Such youth, often from urban and propertied families, are getting quickly disgruntled and resorting to the radical alternative of political Islam – of which the Holey Artisan Café killings of Dhaka 2016 happens to be an extreme example. All of this has given political Islam in Bangladesh a degree of acceptability that even Sheikh Hasina has had to be slightly more accommodative towards Islamic sensitivities for the past few years.
The Covid-19 pandemic has played havoc with Bangladeshi economy like it has elsewhere in the world, but in Bangladesh it has served to undermine the government considerably more because of its manifest dependence on foreign support to cope with the health crisis itself. Thus, Hasina has never been more vulnerable than at the present, and a well-orchestrated anti-Hindu pogrom would have been the perfect instrument to cause a breach between the Hasina government and its principal friend in the neighbourhood, the Hindu nationalist Modi government.
Except that New Delhi (which is enjoying historically the best relation it has ever had with Bangladesh since 1971) has chosen not to fall for this trap. But progressive weakening of Bangladeshi economy and Islamisation of her body-politic would pose a challenge to the continuation of such relations.
And here, one curious detail about the act of desecration seems to suggest a new factor behind the burning of the communal ember. The ‘desecration’ of the Quran alleged by the rioters involved placing the book at the feet (on the lap, according to other sources) of an idol of Lord Hanuman in the Durga Mandap. For anyone even slightly familiar with the Hindu Bengali tradition of the mother goddess, the presence of the Hanuman statute (associated with the Vaishnava tradition) would appear anomalous to the point of being alien.
Among the targets of the riotous mob after their despoliation of the Durga Mandaps was an ISKCON temple at Noakhali. The ISKCON movement dates back to the 1960s, but are somewhat anomalous to the predominantly Shaiva and Shakti tradition of East Bengal, with a somewhat muted Vaishnavism within the private space of a handful of families. Yet, ISKCON temples have proliferated in Bangladesh over the last decade or so. One explanation of this is that there is a new wave of Vaishnava tradition among the Hindus of East Bengal – but there has not been much indication of this in terms of changing cultural practices, and certainly not to the point of Bengalis venerating the Lord Hanuman, since Bengali Vaishnavism revolves around Krishna, not Ram.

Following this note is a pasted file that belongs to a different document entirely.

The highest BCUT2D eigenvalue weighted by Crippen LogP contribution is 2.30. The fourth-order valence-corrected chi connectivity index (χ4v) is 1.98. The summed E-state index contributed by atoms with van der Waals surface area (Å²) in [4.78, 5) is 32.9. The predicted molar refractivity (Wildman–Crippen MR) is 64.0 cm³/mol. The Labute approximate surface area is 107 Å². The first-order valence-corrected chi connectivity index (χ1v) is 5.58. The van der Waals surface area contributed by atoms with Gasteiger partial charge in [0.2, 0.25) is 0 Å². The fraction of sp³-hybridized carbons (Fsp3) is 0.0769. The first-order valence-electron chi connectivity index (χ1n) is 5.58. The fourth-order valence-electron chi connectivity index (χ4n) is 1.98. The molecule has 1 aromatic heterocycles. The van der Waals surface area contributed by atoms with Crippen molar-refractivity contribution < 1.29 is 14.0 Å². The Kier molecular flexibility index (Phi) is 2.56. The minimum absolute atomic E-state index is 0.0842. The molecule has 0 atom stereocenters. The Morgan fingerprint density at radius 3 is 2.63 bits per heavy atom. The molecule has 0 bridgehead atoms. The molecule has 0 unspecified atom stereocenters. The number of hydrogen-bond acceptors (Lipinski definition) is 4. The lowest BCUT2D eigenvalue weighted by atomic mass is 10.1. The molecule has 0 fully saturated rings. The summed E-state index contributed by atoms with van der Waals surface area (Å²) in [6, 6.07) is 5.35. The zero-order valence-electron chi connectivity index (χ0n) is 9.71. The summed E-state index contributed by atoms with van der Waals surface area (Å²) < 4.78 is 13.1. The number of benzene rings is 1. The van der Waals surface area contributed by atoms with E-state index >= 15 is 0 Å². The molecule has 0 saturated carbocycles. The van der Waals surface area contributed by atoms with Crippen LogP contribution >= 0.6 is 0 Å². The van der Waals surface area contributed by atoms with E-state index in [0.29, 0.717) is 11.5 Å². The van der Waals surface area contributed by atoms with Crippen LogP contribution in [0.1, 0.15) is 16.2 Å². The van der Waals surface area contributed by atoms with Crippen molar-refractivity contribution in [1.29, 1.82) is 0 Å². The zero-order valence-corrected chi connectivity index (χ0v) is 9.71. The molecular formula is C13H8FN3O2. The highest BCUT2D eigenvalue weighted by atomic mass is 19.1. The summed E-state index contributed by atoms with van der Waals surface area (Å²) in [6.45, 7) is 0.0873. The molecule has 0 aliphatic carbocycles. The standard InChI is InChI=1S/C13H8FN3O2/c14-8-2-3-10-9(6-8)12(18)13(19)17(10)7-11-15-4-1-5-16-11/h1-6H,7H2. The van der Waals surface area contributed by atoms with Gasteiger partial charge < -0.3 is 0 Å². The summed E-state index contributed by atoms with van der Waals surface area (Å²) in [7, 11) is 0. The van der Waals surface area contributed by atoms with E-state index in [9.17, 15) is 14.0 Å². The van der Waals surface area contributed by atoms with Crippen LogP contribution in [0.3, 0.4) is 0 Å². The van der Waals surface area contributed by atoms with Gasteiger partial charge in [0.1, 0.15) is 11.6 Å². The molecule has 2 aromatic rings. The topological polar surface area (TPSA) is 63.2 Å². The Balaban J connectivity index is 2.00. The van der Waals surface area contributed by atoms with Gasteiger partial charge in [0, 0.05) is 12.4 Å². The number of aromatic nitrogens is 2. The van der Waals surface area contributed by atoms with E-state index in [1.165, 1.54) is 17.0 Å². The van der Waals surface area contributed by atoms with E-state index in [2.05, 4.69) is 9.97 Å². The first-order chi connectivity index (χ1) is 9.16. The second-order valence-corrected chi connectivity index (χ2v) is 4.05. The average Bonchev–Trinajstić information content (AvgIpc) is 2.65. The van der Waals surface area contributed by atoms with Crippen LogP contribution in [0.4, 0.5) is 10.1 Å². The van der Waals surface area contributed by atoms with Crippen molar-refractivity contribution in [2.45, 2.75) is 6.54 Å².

One possibility that suggests itself is that the Bangladeshi Hindus are resorting to new cultural tropes with an eye to tapping into the power of assertive Hindu nationalism from across the frontier for the first time, i.e. this might be an attempt at politicisation of the Hindu identity in Bangladesh for the first time since its creation to resist the crushing ascendancy of political Islam. If this is indeed as it appears, such polarisation of the Hindu constituency in Bangladesh would consolidate the Islamist constituency even further, weakening the secular forces in the country.
Unfortunately, the ember of communal hatred looks destined to burn some time longer and does not augur well for the future of the people of Bangladesh, Hindu or Muslim.
(Kingshuk Chatterjee is Professor in the Department of History, and is a Director at the Centre for Global Studies Kolkata.)